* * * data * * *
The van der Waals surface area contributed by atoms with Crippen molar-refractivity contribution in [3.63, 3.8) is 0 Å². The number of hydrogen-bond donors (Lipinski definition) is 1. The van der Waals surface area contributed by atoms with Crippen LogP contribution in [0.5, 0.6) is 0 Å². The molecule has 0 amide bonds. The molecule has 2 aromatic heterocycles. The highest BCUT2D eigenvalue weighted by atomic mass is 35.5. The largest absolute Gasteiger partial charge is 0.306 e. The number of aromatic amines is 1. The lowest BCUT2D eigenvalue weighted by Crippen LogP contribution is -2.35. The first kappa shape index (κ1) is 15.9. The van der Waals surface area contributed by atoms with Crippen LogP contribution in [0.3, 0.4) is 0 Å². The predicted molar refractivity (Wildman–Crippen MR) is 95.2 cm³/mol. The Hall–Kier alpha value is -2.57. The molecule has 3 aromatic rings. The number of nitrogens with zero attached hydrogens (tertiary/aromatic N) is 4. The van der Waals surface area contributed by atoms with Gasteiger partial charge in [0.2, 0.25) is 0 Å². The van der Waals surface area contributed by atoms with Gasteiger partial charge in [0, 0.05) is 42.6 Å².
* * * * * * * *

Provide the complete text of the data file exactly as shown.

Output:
The van der Waals surface area contributed by atoms with Crippen molar-refractivity contribution in [3.63, 3.8) is 0 Å². The number of hydrogen-bond donors (Lipinski definition) is 1. The van der Waals surface area contributed by atoms with Crippen LogP contribution in [0.5, 0.6) is 0 Å². The molecule has 0 amide bonds. The molecule has 2 aromatic heterocycles. The highest BCUT2D eigenvalue weighted by atomic mass is 35.5. The largest absolute Gasteiger partial charge is 0.306 e. The number of aromatic amines is 1. The lowest BCUT2D eigenvalue weighted by Crippen LogP contribution is -2.35. The first kappa shape index (κ1) is 15.9. The van der Waals surface area contributed by atoms with Crippen LogP contribution in [0.3, 0.4) is 0 Å². The predicted molar refractivity (Wildman–Crippen MR) is 95.2 cm³/mol. The Hall–Kier alpha value is -2.57. The molecule has 3 aromatic rings. The number of nitrogens with zero attached hydrogens (tertiary/aromatic N) is 4. The van der Waals surface area contributed by atoms with Gasteiger partial charge in [0.2, 0.25) is 0 Å². The van der Waals surface area contributed by atoms with Gasteiger partial charge in [0, 0.05) is 42.6 Å².